As Andy Murray slumped in his chair here in the early hours of yesterday morning, there was little he could focus on other than the disappointment of losing.
The main source of consternation was the realisation that he was unable to match the world No.1 Novak Djokovic physically for longer than the first two sets of their US Open quarter-final as he went down 7-6, 6-7, 6-2, 6-4 in three hours, 30 minutes.
But there was also optimism over the way in which he matched the world No.1 point for point, moving freely and with his forehand looking as good as it's ever been, if not better.
With four months to go before the Australian Open, his next crack at a grand slam title, the 27-year-old will mull over a season that, by his own high standards, has been a notch down from where he wants to be.
Having recovered from back surgery last September, the Scot reached at least the quarter-finals of all four grand slams, with his best effort a semi-final on clay at the French Open, traditionally his weakest surface.
As the former Wimbledon champion Richard Krajicek pointed out to the BBC, those achievements are hugely impressive for someone who underwent a back operation a year ago, however supposedly 'minor' it was, in surgical terms.
Darren Cahill, the former player turned coach and ESPN pundit, who has worked with Murray at times, said yesterday he didn't think it would be too long before he was back to his very best.
"As far as I'm concerned I would take a lot more positives out of last night than I would negatives," he said. "I thought for a couple of sets it was the best tennis I've seen him play since Wimbledon and for certain [parts] of that match he may actually have played better than he did when he won Wimbledon."
Cahill said Murray's inability to sustain his level across the four sets was a concern but something he would almost certainly improve over the coming months as he gets more matches under his belt.
"I look at his form and his physicality from January until now and he's way better now," Cahill said. "And I would say that come London, November time [and the Barclays ATP World Tour Finals], he's going to be a different player again and he's just going to continue adding to his tennis game."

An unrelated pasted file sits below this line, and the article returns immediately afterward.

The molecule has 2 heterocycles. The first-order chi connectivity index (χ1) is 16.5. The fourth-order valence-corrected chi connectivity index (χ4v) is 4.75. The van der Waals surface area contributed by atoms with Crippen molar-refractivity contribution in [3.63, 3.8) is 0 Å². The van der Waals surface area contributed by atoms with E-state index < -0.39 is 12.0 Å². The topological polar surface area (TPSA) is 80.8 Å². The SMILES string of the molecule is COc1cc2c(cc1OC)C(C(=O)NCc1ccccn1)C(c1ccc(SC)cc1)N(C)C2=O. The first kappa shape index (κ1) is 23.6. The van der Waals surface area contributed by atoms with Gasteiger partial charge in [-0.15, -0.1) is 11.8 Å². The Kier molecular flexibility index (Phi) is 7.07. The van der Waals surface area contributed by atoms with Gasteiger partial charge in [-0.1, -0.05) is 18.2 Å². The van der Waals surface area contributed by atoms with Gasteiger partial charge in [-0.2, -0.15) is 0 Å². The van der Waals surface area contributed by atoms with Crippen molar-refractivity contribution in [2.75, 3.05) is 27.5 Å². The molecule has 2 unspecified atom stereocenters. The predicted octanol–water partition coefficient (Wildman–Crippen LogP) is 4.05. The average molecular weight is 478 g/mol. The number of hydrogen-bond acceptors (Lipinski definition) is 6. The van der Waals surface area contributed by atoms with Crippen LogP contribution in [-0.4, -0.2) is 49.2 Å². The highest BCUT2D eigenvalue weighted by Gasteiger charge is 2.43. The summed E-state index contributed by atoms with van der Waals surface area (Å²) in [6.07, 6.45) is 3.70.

Having spent three and a half hours more on court than Djokovic on the way to the last eight, Murray was always playing catch-up against probably the fittest man on the circuit and the brutal, gruelling rallies, many of which lasted more than 20 shots, took their toll.
Cahill said the stress of overcoming body cramps in his first-round match against Robin Haase may also have been a factor.
"When something like that happens, you feel like: 'well, if it happened today, it could really happen any day,'" he said. "You start to manage your movement around the court a little bit to protect yourself, so it doesn't happen again and then you start cutting corners and you really don't want to do that.
"But nobody works harder than Andy off the court. He turns over every stone he can to be as good an athlete as he can be. He's not a good athlete - he's a great athlete. So I'm sure he'll get to the bottom of it."
What will have pleased Murray most is the way that he took the attack to Djokovic after the first set, hammering his forehand with real venom. Another of Murray's former coaches and another ESPN pundit, Brad Gilbert, was also hugely impressed.
"The first two and a half sets Andy hit the ball as cleanly as I have seen him do it in a long time, he hit the forehand hard but maybe it took its toll," Gilbert said. "The serve, forehand and backhand package was Andy at his very best. It seemed like his back stiffened up towards the end. I'm confident that within a year from now he'll be back in the top three."
As he flew back to London yesterday, Murray said he was anxious to get another crack at adding to his two grand slams.
"I think I can do better," he said. "Yeah, it was a good tournament and I played some nice tennis at times. There are definitely a few things I can do better to keep working on and improving. But it's a shame. Obviously the slams are over for this year, so I have to wait a few months before the next one."
Murray will play one tournament before the next Masters 1000 event in Shanghai, either in Beijing or Tokyo, as he looks to end the season on a high. He is just outside the eight qualification spots for London but with no points to defend from here on, it would be a surprise if he does not make it. However, Murray said he was unlikely to chase a spot by playing extra tournaments.
"To be honest, [qualifying] was not a massive goal of mine," he said. "It's obviously nice to qualify. It's a good tournament. I played a number of years and enjoyed it. I don't want to overplay. I'll likely play a tournament before Shanghai. I'm not sure exactly which one yet. [But] I won't expect to overplay just to try to qualify."